On 21st August, the Court of Appeal dismissed George Pell’s appeal against his convictions for the oral rape of a choirboy and the sexual assault of another at St Patrick’s Cathedral when he was Archbishop of Melbourne in the 1990s. A majority decision handed down by Chief Justice Anne Ferguson and Court of Appeal President Chris Maxwell upheld the jury decision reached in December last year in the County Court, when Pell was found guilty of five child sex offences. George Pell now has one avenue left to have his convictions overturned, by taking his case to the High Court.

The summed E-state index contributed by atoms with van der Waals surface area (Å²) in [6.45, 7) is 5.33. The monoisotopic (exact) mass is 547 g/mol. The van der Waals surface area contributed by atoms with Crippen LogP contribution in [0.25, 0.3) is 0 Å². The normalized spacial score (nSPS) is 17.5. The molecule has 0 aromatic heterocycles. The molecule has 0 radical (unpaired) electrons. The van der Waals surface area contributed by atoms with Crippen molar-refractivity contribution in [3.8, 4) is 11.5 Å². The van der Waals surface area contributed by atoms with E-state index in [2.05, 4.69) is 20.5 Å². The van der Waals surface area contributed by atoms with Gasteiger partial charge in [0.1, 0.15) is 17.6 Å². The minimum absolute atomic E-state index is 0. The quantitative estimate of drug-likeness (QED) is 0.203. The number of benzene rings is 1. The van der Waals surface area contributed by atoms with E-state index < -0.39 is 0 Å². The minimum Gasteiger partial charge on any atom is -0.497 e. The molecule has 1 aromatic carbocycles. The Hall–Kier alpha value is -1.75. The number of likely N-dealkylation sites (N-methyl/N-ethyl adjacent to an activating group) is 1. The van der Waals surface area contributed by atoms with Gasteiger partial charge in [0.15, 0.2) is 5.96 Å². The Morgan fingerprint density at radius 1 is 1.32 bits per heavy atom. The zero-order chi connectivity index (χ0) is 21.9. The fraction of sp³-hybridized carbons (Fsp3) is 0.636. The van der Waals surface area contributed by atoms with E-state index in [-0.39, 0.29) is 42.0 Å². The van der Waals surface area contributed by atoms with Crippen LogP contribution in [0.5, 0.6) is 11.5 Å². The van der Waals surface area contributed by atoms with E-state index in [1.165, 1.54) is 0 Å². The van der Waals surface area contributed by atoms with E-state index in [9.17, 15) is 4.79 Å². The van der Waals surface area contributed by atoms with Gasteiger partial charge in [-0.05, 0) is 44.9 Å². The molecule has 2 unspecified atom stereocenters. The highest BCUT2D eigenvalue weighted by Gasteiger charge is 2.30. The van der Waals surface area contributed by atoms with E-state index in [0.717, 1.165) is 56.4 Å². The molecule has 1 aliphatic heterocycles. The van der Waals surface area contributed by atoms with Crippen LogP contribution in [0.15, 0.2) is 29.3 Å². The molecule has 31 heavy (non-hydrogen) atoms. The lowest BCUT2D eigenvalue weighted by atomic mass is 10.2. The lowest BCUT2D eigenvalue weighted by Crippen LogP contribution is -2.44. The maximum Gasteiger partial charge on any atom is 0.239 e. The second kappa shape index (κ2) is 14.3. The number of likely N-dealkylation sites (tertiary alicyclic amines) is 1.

The close proximity of the Government’s release of proposed new legislation aimed at strengthening the State’s child sexual offence laws with the decision made by the Court of Appeal in relation to Pell’s appeal again highlights emerging issues concerning the relationship between the Church and State. In particular, the tension in this relationship is brought to the fore in the Queensland Government’s proposal that the new failure to report offence will not exclude the reporting of abuse disclosed in the confessional. The testing of the relationship between Church and State was commented upon in this blog – The conviction of George Pell: the repercussions yet to be realised – produced by PeakCare soon after Pell was found guilty of his offences and has since then been further reported on within mainstream media, such as this article recently published by the Canberra Times.